|Ealy, Alan - UNIVERSITY OF MISSOURI|
Submitted to: Biology of Reproduction
Publication Type: Peer Reviewed Journal
Publication Acceptance Date: September 21, 1999
Publication Date: N/A
Interpretive Summary: Two important component cell types of the early cow embryo, before and after implantation in the cow's uterus, are the trophectoderm and endoderm. Trophectoderm and endoderm do not contribute to the developing fetus, but, instead, are of central importance in forming the placenta which supports the growth of the fetus. The growth of trophectoderm and endoderm outside of the cow, that is, in the laboratory as in vitro or "in glass" cultures, has not been possible. The ability to grow trophectoderm and endoderm outside of the cow is important so that the biology of these two cell types can be studied under controlled and simplified conditions. Cell lines of bovine trophectoderm and endoderm were established in culture from early bovine embryos. The cell lines provide in vitro models which closely mimic the natural, in cow, form and function of these two cell types. The results are important for studies aimed at understanding how to improve pregnancy rates and fetal survival rates in cattle.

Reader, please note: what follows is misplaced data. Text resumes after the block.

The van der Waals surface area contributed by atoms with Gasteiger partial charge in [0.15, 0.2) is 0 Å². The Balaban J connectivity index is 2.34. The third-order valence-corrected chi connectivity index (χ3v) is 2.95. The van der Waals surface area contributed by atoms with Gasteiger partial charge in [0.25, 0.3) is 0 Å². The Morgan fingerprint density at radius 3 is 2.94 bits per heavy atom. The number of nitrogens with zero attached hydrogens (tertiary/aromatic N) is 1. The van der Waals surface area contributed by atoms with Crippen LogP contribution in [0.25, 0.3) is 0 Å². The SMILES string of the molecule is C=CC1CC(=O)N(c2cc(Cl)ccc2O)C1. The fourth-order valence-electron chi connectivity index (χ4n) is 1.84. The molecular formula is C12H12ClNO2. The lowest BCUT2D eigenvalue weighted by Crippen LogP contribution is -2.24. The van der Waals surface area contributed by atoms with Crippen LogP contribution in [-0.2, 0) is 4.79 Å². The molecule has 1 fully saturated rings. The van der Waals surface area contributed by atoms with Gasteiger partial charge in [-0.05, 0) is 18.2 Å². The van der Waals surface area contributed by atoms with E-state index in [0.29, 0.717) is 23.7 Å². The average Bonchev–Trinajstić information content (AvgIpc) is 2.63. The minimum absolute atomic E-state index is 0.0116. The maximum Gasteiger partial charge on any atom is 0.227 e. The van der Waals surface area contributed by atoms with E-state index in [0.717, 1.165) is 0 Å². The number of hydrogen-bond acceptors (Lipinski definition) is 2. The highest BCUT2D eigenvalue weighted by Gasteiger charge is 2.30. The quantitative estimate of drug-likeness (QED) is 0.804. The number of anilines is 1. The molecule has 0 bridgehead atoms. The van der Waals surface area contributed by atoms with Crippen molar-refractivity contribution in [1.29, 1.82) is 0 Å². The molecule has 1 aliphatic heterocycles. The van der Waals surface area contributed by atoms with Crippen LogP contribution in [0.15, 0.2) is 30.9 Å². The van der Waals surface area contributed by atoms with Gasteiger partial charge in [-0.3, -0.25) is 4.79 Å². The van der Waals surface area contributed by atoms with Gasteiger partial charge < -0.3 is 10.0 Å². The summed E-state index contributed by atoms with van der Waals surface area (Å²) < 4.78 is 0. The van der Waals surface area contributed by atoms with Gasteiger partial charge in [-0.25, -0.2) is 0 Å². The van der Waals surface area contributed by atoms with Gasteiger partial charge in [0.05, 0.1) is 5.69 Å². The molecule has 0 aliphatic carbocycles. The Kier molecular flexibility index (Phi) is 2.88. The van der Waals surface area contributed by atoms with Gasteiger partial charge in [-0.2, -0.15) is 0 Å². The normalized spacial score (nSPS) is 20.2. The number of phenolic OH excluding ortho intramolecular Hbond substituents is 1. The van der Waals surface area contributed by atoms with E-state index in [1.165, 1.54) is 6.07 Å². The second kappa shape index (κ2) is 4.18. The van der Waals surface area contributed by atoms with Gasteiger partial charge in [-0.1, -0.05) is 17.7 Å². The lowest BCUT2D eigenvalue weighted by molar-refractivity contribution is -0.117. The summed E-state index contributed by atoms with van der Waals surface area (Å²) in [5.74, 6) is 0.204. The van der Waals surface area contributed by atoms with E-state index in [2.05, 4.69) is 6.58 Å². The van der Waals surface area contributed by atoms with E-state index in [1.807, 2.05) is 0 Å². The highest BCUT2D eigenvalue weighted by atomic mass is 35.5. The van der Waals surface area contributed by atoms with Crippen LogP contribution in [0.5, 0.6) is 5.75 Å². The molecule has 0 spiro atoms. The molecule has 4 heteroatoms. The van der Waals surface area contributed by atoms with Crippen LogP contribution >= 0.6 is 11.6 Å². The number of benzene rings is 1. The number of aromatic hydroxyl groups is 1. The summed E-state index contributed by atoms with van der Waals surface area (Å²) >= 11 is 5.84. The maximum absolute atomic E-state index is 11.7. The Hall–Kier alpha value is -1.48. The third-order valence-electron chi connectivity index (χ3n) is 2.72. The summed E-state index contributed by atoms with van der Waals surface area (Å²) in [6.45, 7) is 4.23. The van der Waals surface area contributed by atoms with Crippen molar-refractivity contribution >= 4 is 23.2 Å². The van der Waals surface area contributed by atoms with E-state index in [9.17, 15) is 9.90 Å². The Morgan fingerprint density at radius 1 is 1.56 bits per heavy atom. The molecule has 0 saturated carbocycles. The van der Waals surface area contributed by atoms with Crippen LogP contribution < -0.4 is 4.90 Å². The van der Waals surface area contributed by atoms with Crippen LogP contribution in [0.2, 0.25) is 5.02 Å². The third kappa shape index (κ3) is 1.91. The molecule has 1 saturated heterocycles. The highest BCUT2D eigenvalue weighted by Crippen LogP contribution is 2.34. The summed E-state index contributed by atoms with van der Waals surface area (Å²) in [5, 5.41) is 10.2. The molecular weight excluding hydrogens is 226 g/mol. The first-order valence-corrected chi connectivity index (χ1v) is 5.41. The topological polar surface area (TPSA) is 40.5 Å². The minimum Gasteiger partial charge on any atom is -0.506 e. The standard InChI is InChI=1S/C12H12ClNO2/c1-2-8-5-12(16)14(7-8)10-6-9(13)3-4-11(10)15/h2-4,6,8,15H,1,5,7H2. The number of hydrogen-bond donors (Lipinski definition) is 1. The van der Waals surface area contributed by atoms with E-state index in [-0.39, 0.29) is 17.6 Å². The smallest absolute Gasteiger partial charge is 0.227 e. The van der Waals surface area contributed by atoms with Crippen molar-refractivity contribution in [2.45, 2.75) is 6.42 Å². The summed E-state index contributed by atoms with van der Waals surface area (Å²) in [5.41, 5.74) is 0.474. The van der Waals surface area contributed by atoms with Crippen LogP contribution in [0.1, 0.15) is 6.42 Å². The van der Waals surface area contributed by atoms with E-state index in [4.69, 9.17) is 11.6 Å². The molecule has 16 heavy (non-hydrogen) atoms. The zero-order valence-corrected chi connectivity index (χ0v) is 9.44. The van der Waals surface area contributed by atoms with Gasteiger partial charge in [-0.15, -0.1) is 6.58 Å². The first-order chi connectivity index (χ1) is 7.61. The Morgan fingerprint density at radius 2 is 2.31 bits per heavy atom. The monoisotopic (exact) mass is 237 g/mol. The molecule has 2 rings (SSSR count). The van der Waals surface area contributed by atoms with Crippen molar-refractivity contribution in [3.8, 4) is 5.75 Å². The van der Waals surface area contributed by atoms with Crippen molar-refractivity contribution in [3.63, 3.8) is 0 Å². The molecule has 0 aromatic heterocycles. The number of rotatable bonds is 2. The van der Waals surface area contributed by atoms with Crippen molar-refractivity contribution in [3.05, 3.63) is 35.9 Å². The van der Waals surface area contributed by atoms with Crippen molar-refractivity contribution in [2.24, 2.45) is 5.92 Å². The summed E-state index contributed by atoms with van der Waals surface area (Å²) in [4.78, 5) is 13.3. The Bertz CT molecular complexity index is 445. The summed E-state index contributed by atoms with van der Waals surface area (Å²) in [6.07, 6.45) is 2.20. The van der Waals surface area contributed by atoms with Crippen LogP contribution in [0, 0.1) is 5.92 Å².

Technical Abstract: Continuous cultures of bovine trophectoderm (CT-1 and CT-5) and bovine endoderm (CE-1 and CE-2) were initiated and maintained on STO feeder cells. CT-1 and CT-5 were derived from the culture of intact 10-11 day in vitro produced blastocysts. CE-1 and CE-2 were derived from the culture of immunodissected inner cell masses of 7-8 day in vitro produced blastocysts. .The cultures were routinely passaged by physical dissociation. Although morphologically distinct, the trophectoderm and endoderm both grew as cell sheets of polarized epithelium (dome-formations) composed of approximately cuboidal cells. Both cell types, particularly the endoderm, grew on top of the feeder cells for the most part. Trophectoderm culture grew faster, relative to endoderm, in large, rapidly extending colonies of initially flat cells with little or no visible lipid. The endoderm, in contrast, grew more slowly as tightly knit colonies with numerous lipid vacuoles in the cells at the colony centers. Ultrastructure analysis revealed both cells types were connected by desmosomes and tight junctional areas although these were more extensive in the trophectoderm. Endoderm was particularly rich in rough endoplasmic reticulum and Golgi apparatus indicative of cells engaged in high protein production and secretion. Interferon-tau expression specific to trophectoderm cultures was demonstrated by Northern blot, RT-PCR, Western blot and anti-viral activity, and this property may act as a marker for this cell type. Serum protein production specific to endoderm cultures was demonstrated by Western blot and this attribute may be a useful marker for this cell type.